Clark’s nutcrackers and whitebark pine: a fascinating mutualism, and a reminder that our backyards are interconnected with the rest of the world
By Taza Schaming, Ph.D. – Research Associate, Northern Rockies Conservation Cooperative
Hike up into any of the conifer covered slopes outside of Jackson and there’s a good chance you’ll hear the distinctive caw-caw call of the Clark’s nutcracker. Now, in May, the nutcrackers are likely breeding, and you may hear several of the other, rarer, lovely nutcracker calls and songs. If you’re lucky, you’ll see one of the birds carrying nesting material, or another tucked away on its twiggy nest. Keep looking for these birds as summer progresses, and you’ll soon see the clumsy, loud, curious fledglings doing acrobatics while begging their parents for food. When autumn arrives, climb up into the whitebark pine stands, and at times you’ll see dozens of Clark’s nutcrackers tearing into the pine cones, devouring the high-energy seeds, or systematically filling up their sublingual pouches so they can transport and cache them for winter meals. Next winter, if you put out suet feeders, there’s a good chance nutcrackers will head down into the valley to feast on your offering.
These seemingly common birds have a fascinating relationship with whitebark pine: the trees provide rich, fatty seeds (with more calories per pound than chocolate!), and the birds “plant” the trees’ seeds —a single bird may hide up to 98,000 seeds in a year. The food caches help the birds get through the winter, and the leftovers grow into new trees. In fact, whitebark pine trees are obligate mutualists of Clark’s nutcrackers because their seeds sprout almost exclusively from nutcracker seed caches. Clark’s nutcrackers do also forage on seeds of other conifers, particularly limber pines and Douglas-fir in the Great Yellowstone Ecosystem, and these birds play an important role in forest regeneration and seed dispersal for at least ten conifer species throughout their range. Nutcrackers disperse seeds up to 32.6 km, moving seeds longer distances than wind, rodents and every other North American seed-hoarding bird.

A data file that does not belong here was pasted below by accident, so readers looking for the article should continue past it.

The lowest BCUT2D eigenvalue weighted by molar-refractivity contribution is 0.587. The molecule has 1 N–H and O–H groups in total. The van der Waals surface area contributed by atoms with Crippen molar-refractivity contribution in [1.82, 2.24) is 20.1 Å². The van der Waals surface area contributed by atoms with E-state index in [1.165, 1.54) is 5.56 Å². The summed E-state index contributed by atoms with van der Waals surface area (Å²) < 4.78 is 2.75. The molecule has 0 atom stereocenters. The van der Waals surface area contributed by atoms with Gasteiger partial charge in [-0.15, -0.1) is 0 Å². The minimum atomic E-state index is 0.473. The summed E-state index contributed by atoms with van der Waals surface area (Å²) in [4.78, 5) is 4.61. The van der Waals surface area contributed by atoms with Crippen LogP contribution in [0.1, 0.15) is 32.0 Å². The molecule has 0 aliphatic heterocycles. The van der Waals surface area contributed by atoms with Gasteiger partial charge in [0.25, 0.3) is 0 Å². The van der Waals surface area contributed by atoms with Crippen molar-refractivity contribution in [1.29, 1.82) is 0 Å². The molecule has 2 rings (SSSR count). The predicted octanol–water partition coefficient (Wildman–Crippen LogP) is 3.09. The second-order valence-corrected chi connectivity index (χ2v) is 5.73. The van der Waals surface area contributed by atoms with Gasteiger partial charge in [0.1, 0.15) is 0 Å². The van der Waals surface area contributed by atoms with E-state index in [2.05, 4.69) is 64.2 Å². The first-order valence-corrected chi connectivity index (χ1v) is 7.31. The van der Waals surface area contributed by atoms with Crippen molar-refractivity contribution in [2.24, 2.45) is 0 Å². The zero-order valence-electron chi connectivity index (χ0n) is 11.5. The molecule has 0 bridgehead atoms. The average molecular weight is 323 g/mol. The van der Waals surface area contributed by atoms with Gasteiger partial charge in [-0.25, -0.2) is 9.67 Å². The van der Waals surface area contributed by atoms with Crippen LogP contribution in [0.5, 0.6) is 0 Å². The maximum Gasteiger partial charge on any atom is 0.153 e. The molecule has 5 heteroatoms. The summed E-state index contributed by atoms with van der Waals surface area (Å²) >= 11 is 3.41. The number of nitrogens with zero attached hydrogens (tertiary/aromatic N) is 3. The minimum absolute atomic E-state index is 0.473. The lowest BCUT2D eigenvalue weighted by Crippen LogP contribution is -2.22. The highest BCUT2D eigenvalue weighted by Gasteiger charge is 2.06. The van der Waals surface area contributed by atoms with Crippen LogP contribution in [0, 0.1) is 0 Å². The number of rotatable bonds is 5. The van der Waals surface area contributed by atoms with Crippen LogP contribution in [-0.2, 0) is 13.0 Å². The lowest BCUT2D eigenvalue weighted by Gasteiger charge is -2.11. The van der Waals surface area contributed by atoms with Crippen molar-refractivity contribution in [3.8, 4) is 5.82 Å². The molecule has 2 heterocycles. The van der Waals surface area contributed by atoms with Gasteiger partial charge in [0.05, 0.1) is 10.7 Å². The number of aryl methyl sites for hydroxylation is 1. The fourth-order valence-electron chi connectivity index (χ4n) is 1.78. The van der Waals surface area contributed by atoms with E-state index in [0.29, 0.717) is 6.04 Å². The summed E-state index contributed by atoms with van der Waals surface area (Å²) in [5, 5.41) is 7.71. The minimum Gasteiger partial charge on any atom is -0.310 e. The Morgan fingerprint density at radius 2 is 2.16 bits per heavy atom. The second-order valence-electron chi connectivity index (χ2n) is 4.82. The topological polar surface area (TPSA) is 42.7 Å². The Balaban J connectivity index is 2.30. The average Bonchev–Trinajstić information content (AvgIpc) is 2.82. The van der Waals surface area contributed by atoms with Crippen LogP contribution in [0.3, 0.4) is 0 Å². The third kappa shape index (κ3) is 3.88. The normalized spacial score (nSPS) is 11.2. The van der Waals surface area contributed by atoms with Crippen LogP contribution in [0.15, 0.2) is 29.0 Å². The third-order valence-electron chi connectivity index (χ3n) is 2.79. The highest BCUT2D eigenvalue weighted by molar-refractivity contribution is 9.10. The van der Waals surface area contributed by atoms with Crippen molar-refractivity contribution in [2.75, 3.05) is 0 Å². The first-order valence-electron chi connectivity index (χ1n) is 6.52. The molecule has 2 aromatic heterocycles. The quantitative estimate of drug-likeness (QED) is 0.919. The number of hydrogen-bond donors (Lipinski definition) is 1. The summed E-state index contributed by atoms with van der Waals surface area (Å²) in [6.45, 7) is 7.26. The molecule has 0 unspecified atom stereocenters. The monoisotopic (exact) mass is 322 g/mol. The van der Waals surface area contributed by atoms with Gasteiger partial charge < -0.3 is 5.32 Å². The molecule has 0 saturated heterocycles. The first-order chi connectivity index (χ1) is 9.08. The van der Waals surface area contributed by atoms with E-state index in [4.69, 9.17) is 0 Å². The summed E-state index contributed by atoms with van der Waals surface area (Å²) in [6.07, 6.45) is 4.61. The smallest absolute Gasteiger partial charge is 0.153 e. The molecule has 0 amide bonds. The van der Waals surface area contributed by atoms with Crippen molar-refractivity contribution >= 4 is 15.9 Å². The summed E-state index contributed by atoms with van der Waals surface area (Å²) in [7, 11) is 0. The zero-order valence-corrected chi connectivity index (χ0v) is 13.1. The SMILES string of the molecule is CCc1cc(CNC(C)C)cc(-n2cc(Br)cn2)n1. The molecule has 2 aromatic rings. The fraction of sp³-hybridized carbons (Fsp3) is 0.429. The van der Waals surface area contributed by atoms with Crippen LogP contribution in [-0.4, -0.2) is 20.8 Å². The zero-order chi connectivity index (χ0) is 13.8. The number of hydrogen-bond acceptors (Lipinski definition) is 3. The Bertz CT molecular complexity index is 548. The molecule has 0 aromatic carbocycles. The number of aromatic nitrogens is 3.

Whitebark pine is a keystone species because many species depend on its high energy nuts, and it is valuable for watershed protection. It is found in mixed and dominant stands in over two million acres within the five national forests and two national parks that make up the Greater Yellowstone Ecosystem. Whitebark pine is declining due to multiple ecological disturbances including widespread infection by the nonnative white pine blister rust, mountain pine beetle attacks, wildfires and climate change. As of 2009, 46% of the whitebark pine stands in the Greater Yellowstone, one of the healthiest remaining whitebark pine ecosystems, were classified as “high mortality”. Based on the Greater Yellowstone Whitebark Pine Monitoring Working Group’s results through 2015, the remaining live whitebark pine stands in the region had blister rust infection rates ranging from 14% to 26%. The ongoing threats and high mortality has led to whitebark pine being listed as a candidate species under the U.S. Endangered Species Act, and its listing as an endangered species in Canada.
While whitebark pine restoration efforts are underway, these efforts will not be effective if Clark’s nutcracker populations decline and they are not available to disperse seeds. We have limited information on nutcracker population status and behavior. But, although nutcrackers do eat seeds from multiple species, evidence suggests that declining whitebark pine communities are leading to reduced local Clark’s nutcracker populations. In the Greater Yellowstone, Clark’s nutcrackers have exhibited population-wide failure to breed, with nonbreeding years following low whitebark pine cone crops the previous autumn. Recent surveys in the Greater Yellowstone suggest a high probability of Clark’s nutcracker occurrence in the region. However, a recent analysis of the North Coast and Cascades Network’s landbird survey data from 2005-2014 found Clark’s nutcracker to be declining in the Pacific Northwest parks. Because these birds regularly move long distances as they follow the cone crops, the status of nutcracker populations elsewhere may impact stability of the local nutcracker population.
In fact, the nutcrackers we see in other regions might be our birds. In my recent work, I satellite-tagged seven Clark’s nutcrackers near Jackson, then followed them online for three years. While in the region, before they started harvesting seeds in autumn, they moved over a massive area, ~17,500 ha. Then, four flew up to 650 km into Utah to overwinter one year, and another flew up into Montana – four of the five then returned to Jackson.
Not only are the Clark’s nutcrackers and whitebark pine in a fascinating mutualism, but their relationship, and the cascading effects the life or loss of these species have on dozens of other species remind us how interconnected species, communities and ecosystems are. The regular long-distance movements of these birds emphasize how intertwined the health of Jackson’s mountains are with distant ecosystems in Wyoming and other states. We are reminded that the world is one enormous, interconnected entity, and we need to pay attention to what’s happening in our own backyards as well as what’s going on in the world far beyond the valley.